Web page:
The news is out that 12c is now available for download (Code, Docs and Tutorials). There are plenty of nice little bits in it, and several important additions or enhancements to the optimizer, but there’s one feature that might prove to be very popular:
SQL> alter table p1 move partition solo ONLINE;
For anyone looking for information on 12c, there are several posts about OpenWorld at the dbi Services blog (see links at right). In particular there’s a summary post about the “pluggable database” describing how you could plug a database into a “container” database, clone it inside the container database, then unplug it and put it somewhere else.
When I heard about the feature, it crossed my mind that there were two “obvious” targets for this technology that Oracle had in mind – in no particular order:
- Consolidation onto Exadata – I’ve seen an Oracle presentation about a customer who moved 18 databases from 14 servers onto 2 Exadata quarter racks; that’s a lot of processes that have to be running per rack simply to keep the many instances idling. If you plugged all the database into a single instance you should get no application interference between databases and a minimal set of background processes.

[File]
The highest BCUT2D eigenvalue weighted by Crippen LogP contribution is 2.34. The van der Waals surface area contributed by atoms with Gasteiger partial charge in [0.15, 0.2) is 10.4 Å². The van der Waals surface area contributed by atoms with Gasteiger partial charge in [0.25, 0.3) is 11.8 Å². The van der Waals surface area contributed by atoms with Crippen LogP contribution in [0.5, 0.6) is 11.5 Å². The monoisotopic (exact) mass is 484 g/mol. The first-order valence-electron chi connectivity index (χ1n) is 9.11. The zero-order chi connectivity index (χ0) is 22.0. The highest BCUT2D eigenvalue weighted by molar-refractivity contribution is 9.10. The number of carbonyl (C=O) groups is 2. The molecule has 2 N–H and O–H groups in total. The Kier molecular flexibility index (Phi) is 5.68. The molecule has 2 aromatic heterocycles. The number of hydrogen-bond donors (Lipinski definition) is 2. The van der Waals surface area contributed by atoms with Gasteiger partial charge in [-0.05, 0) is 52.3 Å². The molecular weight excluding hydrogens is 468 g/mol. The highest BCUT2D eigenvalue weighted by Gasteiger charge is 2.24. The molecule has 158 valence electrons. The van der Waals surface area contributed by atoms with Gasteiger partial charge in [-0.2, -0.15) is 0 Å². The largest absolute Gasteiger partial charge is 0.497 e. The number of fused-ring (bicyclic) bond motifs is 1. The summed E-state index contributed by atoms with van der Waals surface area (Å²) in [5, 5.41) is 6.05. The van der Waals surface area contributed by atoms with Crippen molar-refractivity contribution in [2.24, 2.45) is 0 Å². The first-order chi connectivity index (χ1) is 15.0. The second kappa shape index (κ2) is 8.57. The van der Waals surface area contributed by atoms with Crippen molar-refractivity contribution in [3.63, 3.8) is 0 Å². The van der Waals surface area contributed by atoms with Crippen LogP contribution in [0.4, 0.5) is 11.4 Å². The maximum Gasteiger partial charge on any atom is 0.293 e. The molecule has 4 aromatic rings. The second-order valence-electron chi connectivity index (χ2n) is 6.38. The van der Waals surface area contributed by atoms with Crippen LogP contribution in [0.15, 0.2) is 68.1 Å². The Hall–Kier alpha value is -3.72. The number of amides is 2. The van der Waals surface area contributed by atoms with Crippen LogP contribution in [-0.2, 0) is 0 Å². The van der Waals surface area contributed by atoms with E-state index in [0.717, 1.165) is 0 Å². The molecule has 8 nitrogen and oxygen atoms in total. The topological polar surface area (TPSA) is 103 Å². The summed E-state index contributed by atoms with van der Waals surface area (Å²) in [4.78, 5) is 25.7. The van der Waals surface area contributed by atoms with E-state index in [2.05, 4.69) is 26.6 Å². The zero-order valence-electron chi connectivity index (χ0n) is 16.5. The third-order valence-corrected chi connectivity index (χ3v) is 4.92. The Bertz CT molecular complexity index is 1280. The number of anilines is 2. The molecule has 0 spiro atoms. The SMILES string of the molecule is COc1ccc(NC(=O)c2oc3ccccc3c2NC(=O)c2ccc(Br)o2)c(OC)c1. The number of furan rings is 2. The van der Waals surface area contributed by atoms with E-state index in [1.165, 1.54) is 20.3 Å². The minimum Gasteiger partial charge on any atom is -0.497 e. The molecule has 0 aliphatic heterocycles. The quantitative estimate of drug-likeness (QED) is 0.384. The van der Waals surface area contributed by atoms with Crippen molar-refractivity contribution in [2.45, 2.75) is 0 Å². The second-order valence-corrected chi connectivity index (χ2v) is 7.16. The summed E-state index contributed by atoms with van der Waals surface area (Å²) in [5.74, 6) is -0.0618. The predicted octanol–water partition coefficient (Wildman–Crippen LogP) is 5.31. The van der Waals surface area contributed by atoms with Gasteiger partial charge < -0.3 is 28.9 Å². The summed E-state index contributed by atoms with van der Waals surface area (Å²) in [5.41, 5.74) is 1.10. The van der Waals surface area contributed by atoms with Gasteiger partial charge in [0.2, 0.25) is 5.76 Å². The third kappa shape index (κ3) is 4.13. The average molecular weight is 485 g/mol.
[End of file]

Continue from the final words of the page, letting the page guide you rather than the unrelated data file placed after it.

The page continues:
- Applications as a Service (or should that be Software as a Service – SaaS): if a 3rd party wants to run your Peoplesoft system for you, they would probably prefer to run one database with multiple Peoplesoft databases plugged into it.
Currently “real” consolidation means lots of work to change multiple databases into multiple schemas in a single database, and worrying about public synonyms; running multiple copies of the same application in the same database demonstrates the most extreme example of how pluggable databases bypass the problem. Just think how nice it would be, as a service provider, to keep a single “empty” Peoplesoft pluggable database in your container database which you clone whenever you sign up with a new customer. And, as a customer, if you want to change your service provider, perhaps you could insist that you supplier unplugs your Peoplesoft database so that you can plug it in at your new service provider.